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Telescopic View of a Higher Power

As head of the Vatican's team of astronomers, George Coyne's task is to make the case for science before the pope.

April 13, 1998|JULIE CART | TIMES STAFF WRITER

TUCSON — The sigh escapes, muted but audible. A slight and unnecessary adjustment to his eyeglasses betrays George Coyne's impatience with the well-worn line of questioning.

"What business does the Vatican have running a high-powered telescope on some remote mountaintop in the Arizona desert?" he drones, preempting the familiar query.

Well, yes.

What is a team of Jesuit astrophysicists doing, meticulously compiling celestial information for the express purpose of presenting it to His Holiness John Paul II? What are the pope's personal scientists doing, looking for God at the end of a high-resolution telescope?

The irresistible image of priests scanning the heavens has been utilized more than once in describing the work of the Vatican Observatory Research Group, situated here at the Steward Observatory on the University of Arizona campus.

The pope's personal scientists have the dual mission of doing God's work while advancing earthly knowledge. For more than 20 years, Coyne has been successfully straddling the two, finding harmony between a spiritualist's blind faith and a scientist's need to quantify and subject the world to rigorous proofs.

It's a curious existence.

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Coyne's group of 10 Jesuits works side by side with some of the world's great astronomers--all of whom undoubtedly are paid more than Coyne's $16 daily stipend.

Like their colleagues, the spiritual scientists publish their work in scholarly journals. But in serving the pope, they operate with the certainty that their achievements will be presented to the pontiff in an annual report destined to gather dust at the Vatican.

Directing it all is the 65-year-old Coyne, a Baltimore native whose credentials read, in order, SJ (Society of Jesus), PhD. He has the reassuringly rumpled look of an academic--more likely to run a hand rather than a comb through his graying hair. Despite his impressive title of director of the Vatican Observatory Research Group, Coyne exudes an informality some might not associate with a representative of the Holy See.

On a chilly day, Coyne arrived in his cramped offices, shucked the bike clips off his pants legs, tossed his backpack on a table and peeled off two layers of hooded sweatshirts, down to his plaid flannel shirt. His astronomer's outfit.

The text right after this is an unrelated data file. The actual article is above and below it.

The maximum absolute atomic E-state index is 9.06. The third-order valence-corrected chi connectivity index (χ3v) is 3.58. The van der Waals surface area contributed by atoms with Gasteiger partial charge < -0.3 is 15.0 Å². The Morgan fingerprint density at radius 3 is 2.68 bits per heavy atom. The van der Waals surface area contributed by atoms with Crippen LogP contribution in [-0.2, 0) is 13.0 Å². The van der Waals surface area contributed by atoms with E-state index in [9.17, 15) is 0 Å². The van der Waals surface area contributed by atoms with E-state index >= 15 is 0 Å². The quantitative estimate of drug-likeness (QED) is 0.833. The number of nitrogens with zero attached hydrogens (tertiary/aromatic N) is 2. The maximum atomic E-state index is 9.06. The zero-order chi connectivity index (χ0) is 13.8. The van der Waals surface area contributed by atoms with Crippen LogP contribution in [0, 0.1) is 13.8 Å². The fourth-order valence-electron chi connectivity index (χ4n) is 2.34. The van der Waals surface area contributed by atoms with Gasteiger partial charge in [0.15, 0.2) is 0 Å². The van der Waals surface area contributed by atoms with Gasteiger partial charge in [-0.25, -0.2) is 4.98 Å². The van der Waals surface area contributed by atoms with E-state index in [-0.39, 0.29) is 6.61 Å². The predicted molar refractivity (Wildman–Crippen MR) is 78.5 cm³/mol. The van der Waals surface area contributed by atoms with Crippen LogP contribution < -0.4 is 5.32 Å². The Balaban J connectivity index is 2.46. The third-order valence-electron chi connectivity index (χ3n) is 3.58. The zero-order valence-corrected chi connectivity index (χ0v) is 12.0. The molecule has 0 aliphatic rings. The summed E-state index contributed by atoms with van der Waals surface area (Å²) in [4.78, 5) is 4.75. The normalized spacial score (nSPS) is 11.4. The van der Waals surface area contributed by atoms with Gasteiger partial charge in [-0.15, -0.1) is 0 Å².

Sinking into a wooden chair, Coyne talked about his research interest: the study of binary stars, cataclysmic variables and how twin stars are born and die--topics seldom broached in interviews.

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Rather, everyone wants to know what Father Coyne sees when he looks into the night sky, what he discerns among the dusty swirls of distant light and blurry specks. Coyne and his team scan the heavens as others may leaf through a family photo album, a familiarity born of both science and spirituality.

His enthusiasm about astronomy and God seem a natural combination. For Coyne, to look through a telescope is to confirm the existence of a higher power.

"It's a glorious participation in God's creation to try and understand it," he said, growing animated. "The more we understand it--if you have religious faith--the more you understand God, since he's the source of it. So should we presume to attempt to understand God's creation? Yes, we have an obligation to do so."

The Catholic Church has not always concurred with such a view. The church started out as a benefactor to astronomers, albeit with an agenda. Pope Gregory XIII oversaw the first foray into astronomy in 1582 when he ordered the Jesuits to reform the Julian calendar using astronomical data, thus creating the Gregorian calendar.

Things took a nasty turn in 1600, when the philosopher Giordano Bruno was burned at the stake after a trial by the Roman Inquisition, having been found guilty of pondering the planets beyond the solar system.

Thirty years later, Galileo was placed under house arrest for supporting the Copernican theory positing that Earth--instead of being at the center of the universe--orbits the sun.

Even after affirmation of Copernicus' theory and a lifetime of brilliant work by Galileo, the church refused to remove its condemnation. The Holy See eventually pardoned Galileo--in 1992.

Now it falls to Coyne to make the case for science before the pontiff. And he has an admirable nonchalance about the job. Such sessions, Coyne said, are perfunctory affairs. "He says, 'How's it going?' I say, 'Fine,' " Coyne said. "That's pretty much it."

The church's perceived anti-science stance has been difficult to shed.

"There's always a healthy tension," Coyne said. "Doctrinally, there are some things that are pretty rigidly defined. In science, there are some things that tend to challenge that. Frankly, I think that any time a conflict has occurred, it's always because of ignorance on one side or the other.

"There has been no better time for science than with this pope. That's why he took on this Galileo thing. . . . I have to be careful. I do have to listen to what the pope is teaching and try to work with it with my knowledge of science."

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